SD-WAN: Buy as a Service or Do It Yourself?
The software-defined WAN (SD-WAN) is in the middle of a perfect storm formed by digital transformation, cloud migration, and branch simplification. As such, a plethora of established and emerging companies -- vendors with expertise in networking and security and service providers alike -- are offering products or solutions related to this technology.
As with any technology approaching critical mass adoption, IT organizations have a choice of how to best implement SD-WAN. One size fits all doesn’t apply here.
Enterprises can take a hands-off approach with a fully managed service; a hands-on, do-it-yourself (DIY) approach; or something in between. As you evaluate the best SD-WAN solution for your organization’s needs, asking these five questions will help in your considerations.
1. Is it delivered as a service or is it DIY?
A regional-based, DIY SD-WAN will reduce transport costs by allowing you to replace legacy MPLS links with less expensive public Internet connections (often business-grade broadband). However, what happens to your data and applications across the middle mile tends to be a mystery: Your application can traverse multiple connection points and providers.
This approach may provide acceptable application performance if you’ve localized your branches and data center and cloud resources regionally. But what happens with global sites? If you’re conducting business on a global level, this leaves you susceptible to poor application performance and security threats when collaborating over long distances with customers, partners, and employees.
SD-WAN, delivered globally and as a service, can overcome these challenges with a software-defined, private network used for the middle mile, or network core. It can offer flat latencies, performance acceleration for applications, quality of service (QoS), and easy multicloud connectivity. There is no best effort Internet transport involved in this scenario.
2. Is the network transport Layer 2 or Layer 3?
This is a critical point to bring up when it comes to searching for a global provider. A Layer 3 Internet introduces jitter, long latency, and packet loss -- all of which will adversely impact application performance, particularly when it comes to real-time voice and video. While some vendors employ techniques aimed at mitigating these conditions, you should still consider the effects of multiple providers and hops on overall performance when utilizing a public medium.
Look for an SD-WAN offering global connectivity through a software-defined, Layer 2 core. Your business-critical applications and data would get a dedicated fast lane with performance optimization, QoS, and 99.99% reliability.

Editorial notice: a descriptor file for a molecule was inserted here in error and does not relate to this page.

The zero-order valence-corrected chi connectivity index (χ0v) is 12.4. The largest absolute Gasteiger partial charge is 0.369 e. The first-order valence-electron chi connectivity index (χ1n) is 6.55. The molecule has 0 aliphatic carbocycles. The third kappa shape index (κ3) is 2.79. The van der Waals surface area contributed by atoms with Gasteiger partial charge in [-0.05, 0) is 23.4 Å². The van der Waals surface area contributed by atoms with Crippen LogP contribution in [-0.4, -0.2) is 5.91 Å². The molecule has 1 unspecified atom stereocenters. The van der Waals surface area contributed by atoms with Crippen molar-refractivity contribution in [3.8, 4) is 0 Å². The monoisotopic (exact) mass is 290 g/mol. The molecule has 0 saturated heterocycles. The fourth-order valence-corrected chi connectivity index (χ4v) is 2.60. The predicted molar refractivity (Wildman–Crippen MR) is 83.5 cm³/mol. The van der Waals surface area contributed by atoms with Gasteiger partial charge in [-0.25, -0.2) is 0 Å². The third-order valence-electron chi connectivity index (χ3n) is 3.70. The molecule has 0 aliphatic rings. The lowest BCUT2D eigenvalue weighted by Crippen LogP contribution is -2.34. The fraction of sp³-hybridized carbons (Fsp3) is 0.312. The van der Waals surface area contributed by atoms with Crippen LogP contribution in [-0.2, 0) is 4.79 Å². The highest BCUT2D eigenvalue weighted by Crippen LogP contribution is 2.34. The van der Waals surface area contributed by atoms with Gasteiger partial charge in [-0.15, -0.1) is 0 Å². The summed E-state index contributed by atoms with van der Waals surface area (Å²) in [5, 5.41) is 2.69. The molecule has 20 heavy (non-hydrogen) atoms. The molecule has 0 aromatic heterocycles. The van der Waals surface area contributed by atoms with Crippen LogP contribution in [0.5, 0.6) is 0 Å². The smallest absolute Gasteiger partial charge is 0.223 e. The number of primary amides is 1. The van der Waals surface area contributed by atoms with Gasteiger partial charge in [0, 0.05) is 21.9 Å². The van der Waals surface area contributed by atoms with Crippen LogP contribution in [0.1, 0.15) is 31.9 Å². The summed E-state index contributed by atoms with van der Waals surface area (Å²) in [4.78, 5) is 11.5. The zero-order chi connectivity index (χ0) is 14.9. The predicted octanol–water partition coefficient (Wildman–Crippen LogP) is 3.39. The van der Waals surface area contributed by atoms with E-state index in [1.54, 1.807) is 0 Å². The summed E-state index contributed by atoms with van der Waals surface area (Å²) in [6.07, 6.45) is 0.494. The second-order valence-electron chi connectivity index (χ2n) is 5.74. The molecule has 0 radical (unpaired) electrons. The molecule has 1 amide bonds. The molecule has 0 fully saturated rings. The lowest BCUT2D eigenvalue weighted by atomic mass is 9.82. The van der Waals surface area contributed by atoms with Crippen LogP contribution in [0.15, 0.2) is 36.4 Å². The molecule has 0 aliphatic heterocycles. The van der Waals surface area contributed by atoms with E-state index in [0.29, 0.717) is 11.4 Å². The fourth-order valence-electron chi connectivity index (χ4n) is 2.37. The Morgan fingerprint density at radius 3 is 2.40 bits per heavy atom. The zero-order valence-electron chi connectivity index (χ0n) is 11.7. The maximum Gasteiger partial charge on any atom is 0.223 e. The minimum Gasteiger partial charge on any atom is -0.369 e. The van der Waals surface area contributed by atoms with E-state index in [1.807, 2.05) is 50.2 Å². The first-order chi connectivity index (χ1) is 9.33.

3. Are applications optimized?
Application performance or the lack thereof is a common challenge with which IT teams grapple. Many SD-WAN providers will suggest you add an extra appliance or virtual machines for each location, especially when geographically dispersed, to prioritize applications and mitigate the performance challenges of the public Internet.
SD-WAN services can provide WAN optimization, as well as application proxies for HTTPS, CIFS, SSL, QoS, and SaaS acceleration. This not only enables faster performance for cloud-based applications and platforms such as Microsoft Office 365 and SAP Business ByDesign, but enhances performance for hosted voice and video solutions such as Cisco Webex, Zoom video, and more.
4. Will it work with all cloud and SaaS platforms?
Your network should be able to connect end users seamlessly to all your business-critical applications and platforms without having to backhaul your connectivity through the data center. This means giving every site access to cloud platforms such as provided by Amazon Web Services or Microsoft Azure and applications including Office 365, Salesforce CRM, or Oracle enterprise resource planning.
Find an SD-WAN provider that enables direct connectivity to every IaaS, PaaS, and SaaS platform through its network. This will enable your workforce to have fast access to applications across platforms from every remote location around the world.
5. Do I have to build the network myself?
Some SD-WAN vendors only provide devices for each office, and it’s up to the IT department to build out the network. This leaves IT with the dirty job of purchasing connectivity, orchestrating each device, managing multiple telco contracts, and ensuring connections at each location are up and running. An effort of this magnitude can leave your business waiting months before it reaches a full global network deployment.
SD-WANs delivered as a service can offer fully-integrated solutions with always-on support. The provider takes care of managing the network and minimal investment in resources are needed from the customer to maintain everything at each location. There are many large and mid-size global enterprises that have either deployed or are currently considering SD-WAN as a service so that their IT departments can focus on being more strategic. What’s more, a fully managed global solution can be deployed in a matter of hours.
Don’t Settle for Less
Regardless of the SD-WAN approach you undertake for your digital transformation strategy, consider some of the major elements mentioned above before choosing a provider. Your SD-WAN shouldn’t force you to sacrifice reliability or performance for something that merely appears to be easier to manage and cheaper to roll out.
Consider the holistic costs and complexity associated with a DIY network. Your SD-WAN needs to ensure that your global workforce can get work done without losing out on reliable connectivity or wasting time waiting for applications to load. SD-WAN as a service can give IT teams back critical time so that they can focus on delivering more strategic value to their organizations.